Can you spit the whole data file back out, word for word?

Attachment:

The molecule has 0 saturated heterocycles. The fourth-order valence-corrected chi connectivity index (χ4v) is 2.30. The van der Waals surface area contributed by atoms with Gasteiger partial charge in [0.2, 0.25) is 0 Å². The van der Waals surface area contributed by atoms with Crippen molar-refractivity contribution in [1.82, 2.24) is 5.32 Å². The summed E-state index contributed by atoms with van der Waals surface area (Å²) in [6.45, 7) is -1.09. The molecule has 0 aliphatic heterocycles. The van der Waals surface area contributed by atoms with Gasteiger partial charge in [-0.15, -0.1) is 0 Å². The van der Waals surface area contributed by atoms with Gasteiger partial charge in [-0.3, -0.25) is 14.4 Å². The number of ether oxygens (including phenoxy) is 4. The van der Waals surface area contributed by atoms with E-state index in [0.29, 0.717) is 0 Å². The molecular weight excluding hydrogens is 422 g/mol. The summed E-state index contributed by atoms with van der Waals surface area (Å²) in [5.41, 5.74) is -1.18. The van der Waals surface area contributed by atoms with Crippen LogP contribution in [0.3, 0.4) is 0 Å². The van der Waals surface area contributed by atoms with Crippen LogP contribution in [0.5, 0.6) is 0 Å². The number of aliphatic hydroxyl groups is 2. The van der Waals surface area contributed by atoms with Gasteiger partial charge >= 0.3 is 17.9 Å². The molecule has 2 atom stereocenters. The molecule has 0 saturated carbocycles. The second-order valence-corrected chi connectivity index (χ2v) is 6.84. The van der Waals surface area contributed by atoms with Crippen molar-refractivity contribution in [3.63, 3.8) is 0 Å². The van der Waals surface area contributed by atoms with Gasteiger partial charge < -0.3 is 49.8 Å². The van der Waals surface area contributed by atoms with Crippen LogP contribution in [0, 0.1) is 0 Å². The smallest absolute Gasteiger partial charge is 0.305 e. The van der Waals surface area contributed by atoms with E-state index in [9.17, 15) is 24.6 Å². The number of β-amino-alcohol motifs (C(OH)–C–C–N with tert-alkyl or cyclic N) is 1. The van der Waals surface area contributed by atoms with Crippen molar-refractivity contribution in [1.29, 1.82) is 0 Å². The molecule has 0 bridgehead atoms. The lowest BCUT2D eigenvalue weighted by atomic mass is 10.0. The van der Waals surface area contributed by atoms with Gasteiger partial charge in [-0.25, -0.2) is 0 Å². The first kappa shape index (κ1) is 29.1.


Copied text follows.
The molecule has 0 saturated heterocycles. The fourth-order valence-corrected chi connectivity index (χ4v) is 2.30. The van der Waals surface area contributed by atoms with Gasteiger partial charge in [0.2, 0.25) is 0 Å². The van der Waals surface area contributed by atoms with Crippen molar-refractivity contribution in [1.82, 2.24) is 5.32 Å². The summed E-state index contributed by atoms with van der Waals surface area (Å²) in [6.45, 7) is -1.09. The molecule has 0 aliphatic heterocycles. The van der Waals surface area contributed by atoms with Gasteiger partial charge in [-0.15, -0.1) is 0 Å². The van der Waals surface area contributed by atoms with Gasteiger partial charge in [-0.3, -0.25) is 14.4 Å². The number of ether oxygens (including phenoxy) is 4. The van der Waals surface area contributed by atoms with E-state index in [0.29, 0.717) is 0 Å². The molecular weight excluding hydrogens is 422 g/mol. The summed E-state index contributed by atoms with van der Waals surface area (Å²) in [5.41, 5.74) is -1.18. The van der Waals surface area contributed by atoms with Crippen LogP contribution in [0.3, 0.4) is 0 Å². The van der Waals surface area contributed by atoms with Crippen LogP contribution in [0.5, 0.6) is 0 Å². The number of aliphatic hydroxyl groups is 2. The van der Waals surface area contributed by atoms with Gasteiger partial charge >= 0.3 is 17.9 Å². The molecule has 2 atom stereocenters. The molecule has 0 saturated carbocycles. The second-order valence-corrected chi connectivity index (χ2v) is 6.84. The van der Waals surface area contributed by atoms with Crippen molar-refractivity contribution in [3.63, 3.8) is 0 Å². The van der Waals surface area contributed by atoms with Gasteiger partial charge < -0.3 is 49.8 Å². The van der Waals surface area contributed by atoms with Crippen LogP contribution in [0, 0.1) is 0 Å². The smallest absolute Gasteiger partial charge is 0.305 e. The van der Waals surface area contributed by atoms with E-state index in [9.17, 15) is 24.6 Å². The number of β-amino-alcohol motifs (C(OH)–C–C–N with tert-alkyl or cyclic N) is 1. The van der Waals surface area contributed by atoms with Crippen molar-refractivity contribution in [1.29, 1.82) is 0 Å². The molecule has 0 bridgehead atoms. The lowest BCUT2D eigenvalue weighted by atomic mass is 10.0. The van der Waals surface area contributed by atoms with Gasteiger partial charge in [-0.25, -0.2) is 0 Å². The first kappa shape index (κ1) is 29.1.